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How Are Consistency, Surface Tension and Viscosity Different?

Posted by

Art Gatenby on Feb 26, 2014 11:35:00 AM

I used to think that liquids were pretty simple things. Is that what you think too?liquid

Not so fast. Let’s take a look at three properties of liquids and see if we change our view.

Here at CSC, we work with Consistency, Surface Tension and Viscosity of liquids.

As an indicator of Consistency, sometimes defined as thickness or runniness, we use a Bostwick Consistometer. Producers of ketchup, soups, sauces, paints, liquid mixes and the like use the property of Consistency as a check of quality on their incoming and finished product.

Surface Tension, the property that resists external forces at the surface, is a characteristic we measure with duNouy Ring Tensiometers. Research and Development projects for coatings, adhesives and surfactants use these measurements. Surface tension changes are a basic in monitoring processes such as parts cleaning and electroplating.

Viscosity, the measurement of the resistance of a liquid to flowing, is the third quality of liquids that we work with. This characteristic is important in many food products, particularly where flow is important. For example, with pancake syrup, the effectiveness of petroleum compounds are dependent on Viscosity as well as the design characteristics of liquid handling systems.

We are constantly asked how these properties relate to one another. There are very few factors that are associated between these properties. First, there is the general impression of thickness – a liquid with higher viscosity usually means a comparatively higher consistency, but not necessarily a higher surface tension.  As temperature increases all three properties become lower in an inverse relationship to temperature.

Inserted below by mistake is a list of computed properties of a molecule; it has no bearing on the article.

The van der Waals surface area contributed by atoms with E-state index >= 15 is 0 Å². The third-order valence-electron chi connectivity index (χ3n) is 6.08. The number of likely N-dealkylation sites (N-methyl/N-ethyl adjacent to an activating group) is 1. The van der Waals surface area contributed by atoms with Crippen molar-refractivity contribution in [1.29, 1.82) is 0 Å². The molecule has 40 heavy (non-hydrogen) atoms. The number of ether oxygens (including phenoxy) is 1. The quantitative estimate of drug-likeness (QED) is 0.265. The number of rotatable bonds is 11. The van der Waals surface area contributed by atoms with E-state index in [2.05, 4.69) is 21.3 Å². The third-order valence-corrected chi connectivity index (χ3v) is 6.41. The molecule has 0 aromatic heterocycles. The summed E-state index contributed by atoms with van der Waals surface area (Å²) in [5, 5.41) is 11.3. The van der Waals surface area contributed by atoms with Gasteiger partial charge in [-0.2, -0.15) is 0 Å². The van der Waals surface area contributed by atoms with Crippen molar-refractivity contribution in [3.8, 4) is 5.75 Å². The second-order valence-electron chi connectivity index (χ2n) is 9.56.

Other than these associations, across the board correlations do not exist.

This is due to what is behind each of the properties. Consistency is a measure of how a liquid material reacts to gravity.  Surface Tension, the resistance of the surface to external forces is a result of the attraction of the molecules and the level of hydrogen bonding. Viscosity’s resistance to flow is a combination of the size of the molecules and the shape of the molecules.

Because of these differences, correlation or conversion of readings between the properties of Consistency, Surface Tension and Viscosity is not possible except between liquids of very similar molecular structure, shape and attraction. Some studies of selected alkanes have shown linear relationship between the log of Surface Tension and the reciprocal of Viscosity, but for a narrow range of molecular structure.

As a result we must give the answer – there is no general correlation of Viscosity to Consistency, or Viscosity to Surface Tension, or Surface Tension to Consistency.

 The measurements of Consistency and Surface Tension are straightforward and only need a fixed temperature to assure consistent readings from test to test. Check out the videos.

  1. How to do a Bostwick Consistency Test
  2. How to run a Surface Tension Test

Measuring Viscosity adds several complications. First, there are several types reactions to the movement of liquids. Then there is the relationship of the force used to the speed of movement.

Viscosity, as the resistance to flow has two critical aspects.  The first is a measurement of the force needed to move the layers of a liquid against each other. The second complication arises from the speed at which you move the layers.